It is fitting to end this course by repeating a quote from an ADA publication, “This is a critical moment in dentistry and not a time for complacency. Understanding the key forces at work will assist the profession in defining its own destiny. Ignoring what is happening in the health and consumer environments will mean ceding the future of the profession to others.”26 ADA, IPE and ICP are shifting healthcare and social care paradigm by driving care to be delivered in collaborative teams. These teams will value working together in a climate of mutual respect, use its professions’ knowledge to assess and address the needs of patients and populations, communicate broadly in a responsive and responsible manner, and apply relationship-building and team dynamics to address the Triple Aim.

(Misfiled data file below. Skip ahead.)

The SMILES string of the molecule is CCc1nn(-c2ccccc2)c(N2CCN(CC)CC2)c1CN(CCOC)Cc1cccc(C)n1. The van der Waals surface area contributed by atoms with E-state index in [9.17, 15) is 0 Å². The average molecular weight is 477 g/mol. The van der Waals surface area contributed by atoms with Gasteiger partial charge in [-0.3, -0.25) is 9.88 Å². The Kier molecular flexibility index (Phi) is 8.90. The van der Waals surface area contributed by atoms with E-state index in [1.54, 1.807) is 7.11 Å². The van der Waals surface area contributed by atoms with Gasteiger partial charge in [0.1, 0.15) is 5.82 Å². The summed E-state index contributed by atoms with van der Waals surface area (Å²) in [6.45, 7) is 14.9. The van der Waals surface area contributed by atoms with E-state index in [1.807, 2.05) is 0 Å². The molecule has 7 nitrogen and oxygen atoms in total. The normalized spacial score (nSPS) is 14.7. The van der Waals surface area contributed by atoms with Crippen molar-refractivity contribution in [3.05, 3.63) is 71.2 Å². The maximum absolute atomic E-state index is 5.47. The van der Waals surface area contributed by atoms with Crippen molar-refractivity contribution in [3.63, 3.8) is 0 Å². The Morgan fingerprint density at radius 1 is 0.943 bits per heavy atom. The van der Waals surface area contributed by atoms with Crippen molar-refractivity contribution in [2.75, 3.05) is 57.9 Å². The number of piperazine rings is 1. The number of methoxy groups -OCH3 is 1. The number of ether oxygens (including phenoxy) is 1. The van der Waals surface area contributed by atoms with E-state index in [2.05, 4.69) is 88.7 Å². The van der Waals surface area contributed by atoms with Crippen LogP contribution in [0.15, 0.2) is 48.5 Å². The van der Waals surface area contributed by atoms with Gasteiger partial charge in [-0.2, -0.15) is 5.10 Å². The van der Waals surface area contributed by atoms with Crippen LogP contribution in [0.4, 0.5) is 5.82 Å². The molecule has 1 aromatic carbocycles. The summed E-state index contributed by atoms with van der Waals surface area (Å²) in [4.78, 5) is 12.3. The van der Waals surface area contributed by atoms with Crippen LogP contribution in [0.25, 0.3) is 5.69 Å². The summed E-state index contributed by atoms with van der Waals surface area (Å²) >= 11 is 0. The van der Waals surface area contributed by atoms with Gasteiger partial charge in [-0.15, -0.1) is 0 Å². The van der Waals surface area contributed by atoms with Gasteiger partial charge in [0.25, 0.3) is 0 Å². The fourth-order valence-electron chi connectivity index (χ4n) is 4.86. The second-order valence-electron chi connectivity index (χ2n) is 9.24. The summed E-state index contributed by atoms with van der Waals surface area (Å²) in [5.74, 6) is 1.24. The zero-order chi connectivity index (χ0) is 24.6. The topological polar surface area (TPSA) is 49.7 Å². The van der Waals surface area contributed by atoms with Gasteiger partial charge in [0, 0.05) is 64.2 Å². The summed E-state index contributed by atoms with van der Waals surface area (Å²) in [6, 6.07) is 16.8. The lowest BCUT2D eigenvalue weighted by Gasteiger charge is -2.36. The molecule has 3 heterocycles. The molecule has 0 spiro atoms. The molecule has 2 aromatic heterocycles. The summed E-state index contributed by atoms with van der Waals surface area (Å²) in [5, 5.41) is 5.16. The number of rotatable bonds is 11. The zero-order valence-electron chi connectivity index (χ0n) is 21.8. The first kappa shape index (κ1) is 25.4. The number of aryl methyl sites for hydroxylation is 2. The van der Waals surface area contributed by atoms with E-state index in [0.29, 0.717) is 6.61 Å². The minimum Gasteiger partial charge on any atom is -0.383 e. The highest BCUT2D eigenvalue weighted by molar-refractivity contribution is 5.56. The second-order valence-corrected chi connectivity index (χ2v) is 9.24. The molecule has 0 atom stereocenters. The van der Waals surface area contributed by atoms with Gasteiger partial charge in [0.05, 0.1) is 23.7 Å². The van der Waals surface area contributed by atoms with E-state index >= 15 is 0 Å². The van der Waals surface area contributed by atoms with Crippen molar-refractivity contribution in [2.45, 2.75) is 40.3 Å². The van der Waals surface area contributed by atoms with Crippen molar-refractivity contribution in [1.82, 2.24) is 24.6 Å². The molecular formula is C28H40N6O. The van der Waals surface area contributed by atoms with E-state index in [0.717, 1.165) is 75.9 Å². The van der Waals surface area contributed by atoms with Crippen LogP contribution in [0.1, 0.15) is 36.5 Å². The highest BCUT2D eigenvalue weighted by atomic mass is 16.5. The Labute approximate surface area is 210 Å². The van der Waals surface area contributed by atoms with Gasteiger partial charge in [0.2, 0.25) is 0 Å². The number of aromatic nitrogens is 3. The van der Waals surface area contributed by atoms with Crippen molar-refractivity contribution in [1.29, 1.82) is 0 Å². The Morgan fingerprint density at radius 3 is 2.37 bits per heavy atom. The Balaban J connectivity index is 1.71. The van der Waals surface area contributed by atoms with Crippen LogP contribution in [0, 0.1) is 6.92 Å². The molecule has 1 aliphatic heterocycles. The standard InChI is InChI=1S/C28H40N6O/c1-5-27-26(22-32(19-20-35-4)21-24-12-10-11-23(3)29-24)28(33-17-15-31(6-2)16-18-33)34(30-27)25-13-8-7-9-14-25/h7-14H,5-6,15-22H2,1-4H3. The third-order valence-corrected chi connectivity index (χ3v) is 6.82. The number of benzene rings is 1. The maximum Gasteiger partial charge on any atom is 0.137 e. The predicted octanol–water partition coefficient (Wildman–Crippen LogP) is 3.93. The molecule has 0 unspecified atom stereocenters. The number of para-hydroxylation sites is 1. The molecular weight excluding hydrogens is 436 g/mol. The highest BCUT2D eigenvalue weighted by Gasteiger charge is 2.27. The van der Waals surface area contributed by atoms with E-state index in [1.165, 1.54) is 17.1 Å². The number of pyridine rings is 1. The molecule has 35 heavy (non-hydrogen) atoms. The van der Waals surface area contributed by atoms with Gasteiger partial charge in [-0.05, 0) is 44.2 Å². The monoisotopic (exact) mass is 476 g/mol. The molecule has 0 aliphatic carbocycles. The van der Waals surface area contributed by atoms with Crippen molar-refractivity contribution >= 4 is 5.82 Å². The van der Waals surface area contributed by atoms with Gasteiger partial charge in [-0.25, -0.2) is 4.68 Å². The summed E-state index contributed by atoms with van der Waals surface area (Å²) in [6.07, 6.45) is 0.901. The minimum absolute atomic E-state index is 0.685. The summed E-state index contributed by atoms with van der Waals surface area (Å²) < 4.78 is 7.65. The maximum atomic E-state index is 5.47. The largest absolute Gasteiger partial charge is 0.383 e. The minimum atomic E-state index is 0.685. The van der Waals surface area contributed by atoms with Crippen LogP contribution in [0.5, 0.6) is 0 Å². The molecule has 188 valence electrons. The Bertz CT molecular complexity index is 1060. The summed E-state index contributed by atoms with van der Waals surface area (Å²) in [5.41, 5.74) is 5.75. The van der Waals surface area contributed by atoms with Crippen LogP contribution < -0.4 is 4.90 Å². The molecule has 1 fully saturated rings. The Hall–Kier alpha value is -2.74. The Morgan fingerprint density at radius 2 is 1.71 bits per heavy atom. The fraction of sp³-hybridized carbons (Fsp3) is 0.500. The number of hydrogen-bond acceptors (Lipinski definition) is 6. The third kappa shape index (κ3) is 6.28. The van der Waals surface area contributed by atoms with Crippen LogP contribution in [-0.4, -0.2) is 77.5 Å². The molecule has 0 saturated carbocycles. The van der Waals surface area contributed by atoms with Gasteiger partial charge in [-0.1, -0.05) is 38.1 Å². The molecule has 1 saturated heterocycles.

While we have only highlighted a few salient examples of the significant value of oral healthcare providers being an integral part of ICP, there are many more examples in which oral healthcare providers contribute to improving the overall health of populations. It is imperative that oral healthcare providers appreciate the growing number of colleagues in medicine, nursing, pharmacy, physician assistants that are becoming more aware of the importance of the relationship between oral health in overall health. A patient’s visit to a dental practice is an opportune time to screen, assess, and monitor patients who are at risk and/or have been diagnosed with chronic systemic medical conditions. Oral healthcare providers should strive to inform other health professionals about oral disease and the need for early referral and build these relationships that will contribute to better health for all populations.